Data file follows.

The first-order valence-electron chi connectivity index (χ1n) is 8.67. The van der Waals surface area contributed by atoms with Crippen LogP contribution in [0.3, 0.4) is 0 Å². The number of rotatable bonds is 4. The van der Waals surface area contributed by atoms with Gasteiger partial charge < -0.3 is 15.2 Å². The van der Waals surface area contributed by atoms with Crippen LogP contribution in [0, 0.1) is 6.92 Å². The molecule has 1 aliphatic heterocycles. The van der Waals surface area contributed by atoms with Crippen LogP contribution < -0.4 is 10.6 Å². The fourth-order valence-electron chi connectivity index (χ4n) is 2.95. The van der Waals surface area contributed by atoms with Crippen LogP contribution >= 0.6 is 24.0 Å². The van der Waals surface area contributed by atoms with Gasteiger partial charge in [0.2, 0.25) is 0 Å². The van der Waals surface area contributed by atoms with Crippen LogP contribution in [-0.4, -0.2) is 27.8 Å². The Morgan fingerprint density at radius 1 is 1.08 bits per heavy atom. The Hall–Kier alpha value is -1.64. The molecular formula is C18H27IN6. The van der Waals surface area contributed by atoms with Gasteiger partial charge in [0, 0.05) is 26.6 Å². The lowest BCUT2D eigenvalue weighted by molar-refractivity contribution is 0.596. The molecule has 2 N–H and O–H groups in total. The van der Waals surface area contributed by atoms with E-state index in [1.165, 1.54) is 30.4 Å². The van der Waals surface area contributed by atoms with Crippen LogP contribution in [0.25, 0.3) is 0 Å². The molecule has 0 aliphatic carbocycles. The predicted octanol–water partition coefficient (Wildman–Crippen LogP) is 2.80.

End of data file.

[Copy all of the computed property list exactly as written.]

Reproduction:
The first-order valence-electron chi connectivity index (χ1n) is 8.67. The van der Waals surface area contributed by atoms with Crippen LogP contribution in [0.3, 0.4) is 0 Å². The number of rotatable bonds is 4. The van der Waals surface area contributed by atoms with Gasteiger partial charge < -0.3 is 15.2 Å². The van der Waals surface area contributed by atoms with Crippen LogP contribution in [0, 0.1) is 6.92 Å². The molecule has 1 aliphatic heterocycles. The van der Waals surface area contributed by atoms with Crippen LogP contribution < -0.4 is 10.6 Å². The fourth-order valence-electron chi connectivity index (χ4n) is 2.95. The van der Waals surface area contributed by atoms with Crippen LogP contribution >= 0.6 is 24.0 Å². The van der Waals surface area contributed by atoms with Gasteiger partial charge in [0.2, 0.25) is 0 Å². The van der Waals surface area contributed by atoms with Crippen LogP contribution in [-0.4, -0.2) is 27.8 Å². The Morgan fingerprint density at radius 1 is 1.08 bits per heavy atom. The Hall–Kier alpha value is -1.64. The molecular formula is C18H27IN6. The van der Waals surface area contributed by atoms with Gasteiger partial charge in [0, 0.05) is 26.6 Å². The lowest BCUT2D eigenvalue weighted by molar-refractivity contribution is 0.596. The molecule has 2 N–H and O–H groups in total. The van der Waals surface area contributed by atoms with E-state index in [1.165, 1.54) is 30.4 Å². The van der Waals surface area contributed by atoms with Crippen LogP contribution in [0.25, 0.3) is 0 Å². The molecule has 0 aliphatic carbocycles. The predicted octanol–water partition coefficient (Wildman–Crippen LogP) is 2.80.